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Most Memorable Spaces in 2015 Theater

Shows that best approached their venues as integral

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Discussing “the use of space” seems like theater wonkery, but there is something to be said for approaching venue not as mere parking space for a play, but as integral to the production. So I’m saying it (in no particular order) to wrap up 2015.

A novel, even challenging approach to space has been standard operating procedure for all 25 years of Quantum Theatre, but founder/artistic director Karla Boos topped herself (again) with The Winter’s Tale in the landmark Union Trust Building. The collaboration/adaptation of Shakespearean antics (with Chatham Baroque and Attack Theatre) echoed the froth and whimsy of Downtown’s Flemish Gothic masterpiece. The intimate view of the building’s stained-glass rotunda added to the fun.

In its 126 years, the world’s very first Carnegie Music Hall has seen many productions, many changes and several names. It’s now the New Hazlett Theater, and Kinetic Theatre Co.’s take on August Strindberg’s The Dance of Death upended the interior’s standard versatility. Producing artistic director Andrew S. Paul eschewed the normal seating, instead crowding the audience onstage for this intimately vicious comedy.

TaeAjah Cannon in Bricolage’s outdoor-set Saints Tour - PHOTO BY HEATHER MULL
  • Photo by Heather Mull
  • TaeAjah Cannon in Bricolage’s outdoor-set Saints Tour

The distressed borough of Braddock is seldom taken for a wonderland. But with true theater magic, that’s exactly what Bricolage Production Co. and Real/Time Interventions pulled off with Saints Tour, conceived and written by Molly Rice. Multimedia, multicultural and family-friendly, the play was a memorable and fun journey through local history and legend via bus, hike and parade.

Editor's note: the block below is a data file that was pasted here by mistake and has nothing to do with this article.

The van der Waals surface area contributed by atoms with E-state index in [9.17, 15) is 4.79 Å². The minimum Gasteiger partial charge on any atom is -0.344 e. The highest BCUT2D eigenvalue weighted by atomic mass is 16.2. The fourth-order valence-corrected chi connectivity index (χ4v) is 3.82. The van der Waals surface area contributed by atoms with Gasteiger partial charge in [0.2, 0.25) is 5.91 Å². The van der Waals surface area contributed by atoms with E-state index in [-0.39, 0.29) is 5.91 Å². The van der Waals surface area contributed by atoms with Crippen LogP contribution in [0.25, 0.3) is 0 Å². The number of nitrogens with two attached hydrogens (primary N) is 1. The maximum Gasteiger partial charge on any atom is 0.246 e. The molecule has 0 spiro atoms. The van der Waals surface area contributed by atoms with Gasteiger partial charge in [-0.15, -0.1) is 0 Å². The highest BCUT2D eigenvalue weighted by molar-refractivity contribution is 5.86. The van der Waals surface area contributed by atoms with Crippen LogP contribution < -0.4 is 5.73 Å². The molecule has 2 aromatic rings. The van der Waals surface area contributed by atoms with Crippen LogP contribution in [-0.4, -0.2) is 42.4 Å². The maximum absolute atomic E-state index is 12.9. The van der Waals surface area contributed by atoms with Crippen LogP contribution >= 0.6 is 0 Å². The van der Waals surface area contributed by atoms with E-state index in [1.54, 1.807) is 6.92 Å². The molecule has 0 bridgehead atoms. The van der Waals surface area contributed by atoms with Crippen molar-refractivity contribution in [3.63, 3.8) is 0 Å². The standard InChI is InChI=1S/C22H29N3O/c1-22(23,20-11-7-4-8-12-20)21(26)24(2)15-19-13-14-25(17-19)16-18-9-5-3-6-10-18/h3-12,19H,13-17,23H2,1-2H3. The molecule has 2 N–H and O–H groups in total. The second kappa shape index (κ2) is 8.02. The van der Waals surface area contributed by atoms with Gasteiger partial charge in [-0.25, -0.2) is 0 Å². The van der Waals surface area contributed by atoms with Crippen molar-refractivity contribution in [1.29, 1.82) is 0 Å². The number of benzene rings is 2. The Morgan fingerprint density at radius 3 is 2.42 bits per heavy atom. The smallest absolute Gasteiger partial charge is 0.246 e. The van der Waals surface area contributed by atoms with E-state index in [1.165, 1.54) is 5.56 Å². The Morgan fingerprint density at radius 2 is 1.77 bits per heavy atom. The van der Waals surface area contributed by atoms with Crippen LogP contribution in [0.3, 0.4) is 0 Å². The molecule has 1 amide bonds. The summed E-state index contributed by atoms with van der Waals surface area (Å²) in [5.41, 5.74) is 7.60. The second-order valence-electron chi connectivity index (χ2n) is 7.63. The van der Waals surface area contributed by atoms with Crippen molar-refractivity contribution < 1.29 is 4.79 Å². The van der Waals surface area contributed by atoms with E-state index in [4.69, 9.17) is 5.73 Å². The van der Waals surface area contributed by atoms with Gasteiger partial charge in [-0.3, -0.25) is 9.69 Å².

Speaking of Braddock, the new home of barebones productions is possibly the most intimate black box in town, but with a wonderfully raked seating area. Audiences literally must walk across the stage to get there, allowing a discerning eye to examine the finely detailed sets of the venue’s first two shows, Miki Johnson’s American Falls and John Pollono’s Small Engine Repair.

The black box of Grey Box Theatre was resplendent in Throughline Theatre Co.’s multimedia vision of the exotic but dystopian world of José Rivera’s Brainpeople. Ever-changing projections helped to actualize the magic realism, directed by Sean Sears, assisted by Casey Cunningham and Vance Weatherly.

Also worth a mention is the daring if dangerous “immersion” play Professor Eldritch’s Asylum for Uncanny and Extraordinary Women, from Uncumber Theatrics and Devious Maid Productions. And let us not forget the song-filled Downtown café created from the unlikely Peirce Studio of the Trust Arts Education Center by PICT Classic Theatre for Jacques Brel Is Alive and Well and Living in Paris, directed by Alan Stanford.


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